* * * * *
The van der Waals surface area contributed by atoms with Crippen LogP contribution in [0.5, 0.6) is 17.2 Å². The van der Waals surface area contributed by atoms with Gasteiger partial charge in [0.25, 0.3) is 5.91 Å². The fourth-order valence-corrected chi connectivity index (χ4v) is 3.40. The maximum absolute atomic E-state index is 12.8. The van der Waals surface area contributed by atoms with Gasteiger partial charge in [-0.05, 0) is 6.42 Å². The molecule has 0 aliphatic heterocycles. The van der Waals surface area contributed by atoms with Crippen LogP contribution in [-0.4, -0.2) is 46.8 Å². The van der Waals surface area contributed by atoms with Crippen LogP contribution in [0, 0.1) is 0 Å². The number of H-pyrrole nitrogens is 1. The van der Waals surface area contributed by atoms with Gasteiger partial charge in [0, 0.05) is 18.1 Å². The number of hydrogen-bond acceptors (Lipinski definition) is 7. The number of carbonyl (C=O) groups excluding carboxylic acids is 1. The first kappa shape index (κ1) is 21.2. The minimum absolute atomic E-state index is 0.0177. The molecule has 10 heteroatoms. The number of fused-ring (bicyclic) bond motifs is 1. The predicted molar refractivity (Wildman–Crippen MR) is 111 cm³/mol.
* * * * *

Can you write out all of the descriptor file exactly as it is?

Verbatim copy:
The van der Waals surface area contributed by atoms with Crippen LogP contribution in [0.5, 0.6) is 17.2 Å². The van der Waals surface area contributed by atoms with Gasteiger partial charge in [0.25, 0.3) is 5.91 Å². The fourth-order valence-corrected chi connectivity index (χ4v) is 3.40. The maximum absolute atomic E-state index is 12.8. The van der Waals surface area contributed by atoms with Gasteiger partial charge in [-0.05, 0) is 6.42 Å². The molecule has 0 aliphatic heterocycles. The van der Waals surface area contributed by atoms with Crippen LogP contribution in [-0.4, -0.2) is 46.8 Å². The van der Waals surface area contributed by atoms with Crippen LogP contribution in [0, 0.1) is 0 Å². The number of H-pyrrole nitrogens is 1. The van der Waals surface area contributed by atoms with Gasteiger partial charge in [0, 0.05) is 18.1 Å². The number of hydrogen-bond acceptors (Lipinski definition) is 7. The number of carbonyl (C=O) groups excluding carboxylic acids is 1. The first kappa shape index (κ1) is 21.2. The minimum absolute atomic E-state index is 0.0177. The molecule has 10 heteroatoms. The number of fused-ring (bicyclic) bond motifs is 1. The predicted molar refractivity (Wildman–Crippen MR) is 111 cm³/mol.